The US Department of Energy has made it easier to share nuclear information with Mexico and harder to do so for Colombia and Egypt.
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In a new rule effective Feb. 9, DOE expanded the requirements for sharing nuclear energy technology with Mexico, doing away with a limit that had only allowed such general sharing on matters related to upgrades and operation of its single nuclear power plant, Laguna Verde, or research reactors. Now, the country becomes a generally-authorized destination for sharing nuclear technology without those limits, DOE said.
Under rules in Part 810 covering the exchange of certain non-public commercial nuclear energy technology, countries may be generally authorized, meaning information can be shared with those countries as well as citizens of those countries working at nuclear facilities in the US.
The DOE changes, which were announced in a secretarial determination Dec. 29, also included removing Colombia and Egypt from the list of generally authorized destinations, DOE said. These destinations, and the sharing of information with citizens of those countries in the US, will now require a specific authorization from DOE, it noted.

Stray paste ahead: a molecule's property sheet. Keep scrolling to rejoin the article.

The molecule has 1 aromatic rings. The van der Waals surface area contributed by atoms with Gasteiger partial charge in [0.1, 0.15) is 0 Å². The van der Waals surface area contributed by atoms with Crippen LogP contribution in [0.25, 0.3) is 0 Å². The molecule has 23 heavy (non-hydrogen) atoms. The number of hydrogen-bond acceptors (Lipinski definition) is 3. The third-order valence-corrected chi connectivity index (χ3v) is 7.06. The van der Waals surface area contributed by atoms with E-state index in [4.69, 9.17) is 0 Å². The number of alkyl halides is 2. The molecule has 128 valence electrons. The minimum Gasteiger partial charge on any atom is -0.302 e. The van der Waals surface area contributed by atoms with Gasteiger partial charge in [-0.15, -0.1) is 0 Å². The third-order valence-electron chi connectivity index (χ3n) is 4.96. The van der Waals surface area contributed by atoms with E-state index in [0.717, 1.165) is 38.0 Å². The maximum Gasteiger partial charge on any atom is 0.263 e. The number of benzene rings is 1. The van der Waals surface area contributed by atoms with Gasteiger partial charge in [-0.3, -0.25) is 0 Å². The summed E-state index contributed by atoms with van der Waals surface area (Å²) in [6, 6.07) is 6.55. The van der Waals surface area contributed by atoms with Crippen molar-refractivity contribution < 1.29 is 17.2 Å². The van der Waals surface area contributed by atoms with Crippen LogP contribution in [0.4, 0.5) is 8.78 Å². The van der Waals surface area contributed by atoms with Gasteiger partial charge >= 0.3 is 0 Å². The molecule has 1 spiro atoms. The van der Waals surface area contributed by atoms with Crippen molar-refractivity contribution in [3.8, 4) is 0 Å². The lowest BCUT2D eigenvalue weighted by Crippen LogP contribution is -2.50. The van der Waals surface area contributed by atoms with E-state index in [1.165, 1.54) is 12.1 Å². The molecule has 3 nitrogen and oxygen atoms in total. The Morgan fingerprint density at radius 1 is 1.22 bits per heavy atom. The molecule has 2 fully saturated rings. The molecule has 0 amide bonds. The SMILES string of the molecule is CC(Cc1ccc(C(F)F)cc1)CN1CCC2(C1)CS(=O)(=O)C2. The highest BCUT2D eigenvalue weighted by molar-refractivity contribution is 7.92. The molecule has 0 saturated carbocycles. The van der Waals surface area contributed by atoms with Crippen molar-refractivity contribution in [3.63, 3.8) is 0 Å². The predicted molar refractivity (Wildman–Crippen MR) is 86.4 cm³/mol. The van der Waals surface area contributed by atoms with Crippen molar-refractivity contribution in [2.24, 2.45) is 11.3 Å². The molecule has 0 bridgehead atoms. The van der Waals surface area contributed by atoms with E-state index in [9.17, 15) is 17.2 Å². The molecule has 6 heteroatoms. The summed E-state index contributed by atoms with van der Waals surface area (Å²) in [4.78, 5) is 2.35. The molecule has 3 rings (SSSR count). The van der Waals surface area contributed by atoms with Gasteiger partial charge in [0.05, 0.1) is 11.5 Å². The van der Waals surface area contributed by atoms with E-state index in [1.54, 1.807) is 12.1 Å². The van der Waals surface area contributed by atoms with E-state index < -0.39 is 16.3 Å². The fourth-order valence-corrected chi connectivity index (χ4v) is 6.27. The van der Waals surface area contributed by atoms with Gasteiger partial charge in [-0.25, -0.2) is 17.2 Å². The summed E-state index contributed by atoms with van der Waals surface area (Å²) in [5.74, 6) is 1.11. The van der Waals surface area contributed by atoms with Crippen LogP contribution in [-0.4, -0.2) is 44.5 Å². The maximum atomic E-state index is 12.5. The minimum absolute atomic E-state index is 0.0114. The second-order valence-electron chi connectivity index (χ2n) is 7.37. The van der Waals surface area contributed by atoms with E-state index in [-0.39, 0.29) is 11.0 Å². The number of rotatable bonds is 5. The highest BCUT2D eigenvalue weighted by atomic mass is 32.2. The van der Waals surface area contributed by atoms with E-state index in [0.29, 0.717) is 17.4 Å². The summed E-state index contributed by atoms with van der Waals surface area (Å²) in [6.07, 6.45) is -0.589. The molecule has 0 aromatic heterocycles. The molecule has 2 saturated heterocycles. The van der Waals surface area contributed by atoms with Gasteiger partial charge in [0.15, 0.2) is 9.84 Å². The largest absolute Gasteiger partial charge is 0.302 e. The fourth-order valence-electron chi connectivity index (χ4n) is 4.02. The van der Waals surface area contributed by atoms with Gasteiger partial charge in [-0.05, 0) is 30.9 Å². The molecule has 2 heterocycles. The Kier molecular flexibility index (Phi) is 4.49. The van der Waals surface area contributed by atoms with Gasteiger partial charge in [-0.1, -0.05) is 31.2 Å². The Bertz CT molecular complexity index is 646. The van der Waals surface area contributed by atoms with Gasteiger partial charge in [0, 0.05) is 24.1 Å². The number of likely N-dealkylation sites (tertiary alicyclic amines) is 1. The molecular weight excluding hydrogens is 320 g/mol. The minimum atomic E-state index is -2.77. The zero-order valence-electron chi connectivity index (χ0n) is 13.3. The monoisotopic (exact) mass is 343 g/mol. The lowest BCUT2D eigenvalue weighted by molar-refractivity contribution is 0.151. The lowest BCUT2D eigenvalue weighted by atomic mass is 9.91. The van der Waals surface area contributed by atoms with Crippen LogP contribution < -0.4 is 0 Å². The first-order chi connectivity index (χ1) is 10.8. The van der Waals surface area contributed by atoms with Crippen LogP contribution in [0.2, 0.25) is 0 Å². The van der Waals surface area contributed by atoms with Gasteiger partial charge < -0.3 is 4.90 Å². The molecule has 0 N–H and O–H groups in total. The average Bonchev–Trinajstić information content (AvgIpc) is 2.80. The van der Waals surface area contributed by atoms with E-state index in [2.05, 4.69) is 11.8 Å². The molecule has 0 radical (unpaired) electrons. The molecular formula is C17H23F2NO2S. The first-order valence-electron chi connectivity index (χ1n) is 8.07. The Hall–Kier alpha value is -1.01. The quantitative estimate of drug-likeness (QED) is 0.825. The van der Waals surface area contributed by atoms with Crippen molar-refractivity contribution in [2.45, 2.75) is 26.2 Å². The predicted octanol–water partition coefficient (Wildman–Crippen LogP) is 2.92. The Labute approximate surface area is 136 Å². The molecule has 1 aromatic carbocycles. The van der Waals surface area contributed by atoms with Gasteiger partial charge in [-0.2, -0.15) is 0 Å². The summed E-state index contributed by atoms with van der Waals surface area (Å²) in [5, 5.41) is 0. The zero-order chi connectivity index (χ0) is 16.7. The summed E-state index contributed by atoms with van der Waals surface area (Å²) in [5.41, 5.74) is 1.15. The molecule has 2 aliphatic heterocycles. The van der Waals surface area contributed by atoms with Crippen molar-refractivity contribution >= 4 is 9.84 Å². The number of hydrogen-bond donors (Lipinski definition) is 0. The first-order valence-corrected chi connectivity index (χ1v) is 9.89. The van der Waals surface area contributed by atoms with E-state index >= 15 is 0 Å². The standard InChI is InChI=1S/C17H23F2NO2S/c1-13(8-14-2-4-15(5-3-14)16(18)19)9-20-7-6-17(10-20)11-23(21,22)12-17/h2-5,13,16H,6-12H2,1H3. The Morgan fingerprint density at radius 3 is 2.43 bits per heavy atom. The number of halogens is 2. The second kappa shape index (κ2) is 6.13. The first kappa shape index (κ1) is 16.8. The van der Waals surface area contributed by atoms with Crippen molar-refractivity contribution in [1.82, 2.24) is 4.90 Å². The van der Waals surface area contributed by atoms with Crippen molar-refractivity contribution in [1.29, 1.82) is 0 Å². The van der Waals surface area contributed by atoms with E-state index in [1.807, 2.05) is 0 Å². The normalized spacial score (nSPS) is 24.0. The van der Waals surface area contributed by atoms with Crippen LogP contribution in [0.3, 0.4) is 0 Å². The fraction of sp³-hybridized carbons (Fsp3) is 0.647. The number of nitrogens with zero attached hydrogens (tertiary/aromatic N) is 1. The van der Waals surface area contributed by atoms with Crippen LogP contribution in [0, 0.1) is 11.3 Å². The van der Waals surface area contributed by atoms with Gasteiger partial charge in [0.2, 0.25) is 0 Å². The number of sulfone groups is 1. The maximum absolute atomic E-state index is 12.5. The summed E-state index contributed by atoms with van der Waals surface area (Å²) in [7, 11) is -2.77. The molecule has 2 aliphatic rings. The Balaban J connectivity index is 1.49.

The determination, published in the Federal Register Jan. 31, said the change to allow a full range of exchange of information with Mexico was made after a 123 nuclear cooperation agreement with the country came into force Nov. 2. Such agreements are named for the section of the US Nuclear Non-Proliferation Act that establishes requirements for them.
In a separate Federal Register notice Jan. 31, DOE said it had removed Colombia and Egypt from the list of generally authorized countries after nuclear cooperation agreements expired between them and the US. The agreement between Colombia and the US expired in 2013, it noted. There was no explanation for the long lag in the expiration and the removal of the general authorization.
The nuclear cooperation agreement with Egypt expired at the end of 2021, DOE said.
Anyone engaged in activities cover by Part 810 under the previous general authorizations for Colombia and Egypt have until March 2 to see a specific authorization to continue those activities, lawyers Alex Polonksy and Grant Eskelsen of the Morgan Lewis law firm said in a blog post Feb. 6. If such a request is submitted, the activities can continue until DOE rules on the requests, they said.
No change on South Africa
Polonsky and Eskelsen said they had been expecting a similar change to the status of South Africa, currently a generally authorized destination. The nuclear cooperation agreement between the US and South Africa expired Dec. 4, but DOE did not include a change in status for that country in the rule change, they noted.
A Department of State spokesperson said Jan. 26 that "the United States government remains in discussion with the government of South Africa about the prospects for a new bilateral civil nuclear agreement with South Africa," without providing further details.